Redside Dace – A State Endangered Fish in the Rouge River
The redside dace (Clinostomus elongatus) is a sensitive and colorful minnow found in three tributaries of the Rouge River. It requires cool clean water and feeds on flying insects by jumping from the water, two traits that may have led to its rarity in the state and listing as a state endangered species. Besides the Rouge, there is only one Lower Peninsula tributary (Bean Creek) and several Upper Peninsula tributaries to the Presque Isle River and Lake Superior where this sensitive fish is also found.
In 2012, Robert Muller and fellow UM-D student Kristina Blott surveyed three tributaries (Johnson, Minnow Pond and Seeley Creeks) that are known to be inhabited by the redside dace. The last records of the species were from 2005 in Seeley Creek and 2004 in Johnson Creek and the DNR’s 2011 surveys turned up no fish.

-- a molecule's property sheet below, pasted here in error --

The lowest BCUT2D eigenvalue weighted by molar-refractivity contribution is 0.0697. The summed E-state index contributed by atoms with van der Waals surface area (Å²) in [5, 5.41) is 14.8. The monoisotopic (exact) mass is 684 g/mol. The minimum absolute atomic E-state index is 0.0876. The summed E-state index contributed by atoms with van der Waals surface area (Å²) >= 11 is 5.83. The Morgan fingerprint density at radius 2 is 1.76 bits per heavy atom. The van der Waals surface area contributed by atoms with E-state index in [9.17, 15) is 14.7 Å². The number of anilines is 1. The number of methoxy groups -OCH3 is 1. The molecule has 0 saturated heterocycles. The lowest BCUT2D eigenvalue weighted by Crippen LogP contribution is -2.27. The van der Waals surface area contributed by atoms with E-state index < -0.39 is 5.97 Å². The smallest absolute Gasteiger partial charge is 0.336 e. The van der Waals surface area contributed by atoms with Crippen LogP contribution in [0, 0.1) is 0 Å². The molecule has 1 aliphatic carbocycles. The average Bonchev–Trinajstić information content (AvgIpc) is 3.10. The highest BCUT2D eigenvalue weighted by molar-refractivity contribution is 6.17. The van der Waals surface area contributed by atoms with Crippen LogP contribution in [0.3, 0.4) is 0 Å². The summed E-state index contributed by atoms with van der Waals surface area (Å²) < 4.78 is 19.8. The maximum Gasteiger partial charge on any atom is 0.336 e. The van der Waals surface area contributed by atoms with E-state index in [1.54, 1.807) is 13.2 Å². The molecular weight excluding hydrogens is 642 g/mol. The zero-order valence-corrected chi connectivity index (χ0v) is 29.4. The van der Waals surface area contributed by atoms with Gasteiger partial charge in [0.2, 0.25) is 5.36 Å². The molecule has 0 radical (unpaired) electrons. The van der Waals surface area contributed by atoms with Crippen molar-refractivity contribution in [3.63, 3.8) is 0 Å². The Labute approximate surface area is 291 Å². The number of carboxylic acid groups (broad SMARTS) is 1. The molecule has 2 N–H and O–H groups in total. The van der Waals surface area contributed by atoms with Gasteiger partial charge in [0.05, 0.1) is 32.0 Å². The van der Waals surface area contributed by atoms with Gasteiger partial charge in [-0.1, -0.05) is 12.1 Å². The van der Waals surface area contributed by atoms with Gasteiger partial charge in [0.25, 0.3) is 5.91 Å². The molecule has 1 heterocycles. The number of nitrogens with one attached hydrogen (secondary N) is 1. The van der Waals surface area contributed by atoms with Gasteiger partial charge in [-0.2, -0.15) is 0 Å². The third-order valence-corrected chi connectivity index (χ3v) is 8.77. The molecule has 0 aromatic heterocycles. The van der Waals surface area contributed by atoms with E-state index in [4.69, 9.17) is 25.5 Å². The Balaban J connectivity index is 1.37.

Eleven sites in the Upper Rouge and 11 sites in Johnson Creek were sampled using seine nets in 2011 with the assistance of FOTR volunteers. Surveys found 2571 individuals, 21 species and 18 redside dace. An exotic mummichog was identified in Minnow Pond which led to the DNR removing this potentially invasive population.
Ten redside dace were found in three locations in the Upper Rouge (Minnow & Seeley Creeks and the Upper branch) and eight were found at only one location in Johnson Creek. The stocking of non-native brown trout in the Johnson Creek was discontinued after the survey found them to be negatively impacting the endangered dace. Read the entire report: 2012 Survey of Fishes in the Waters of the Middle & Upper Rouge River Historically Inhabited by the Redside Dace.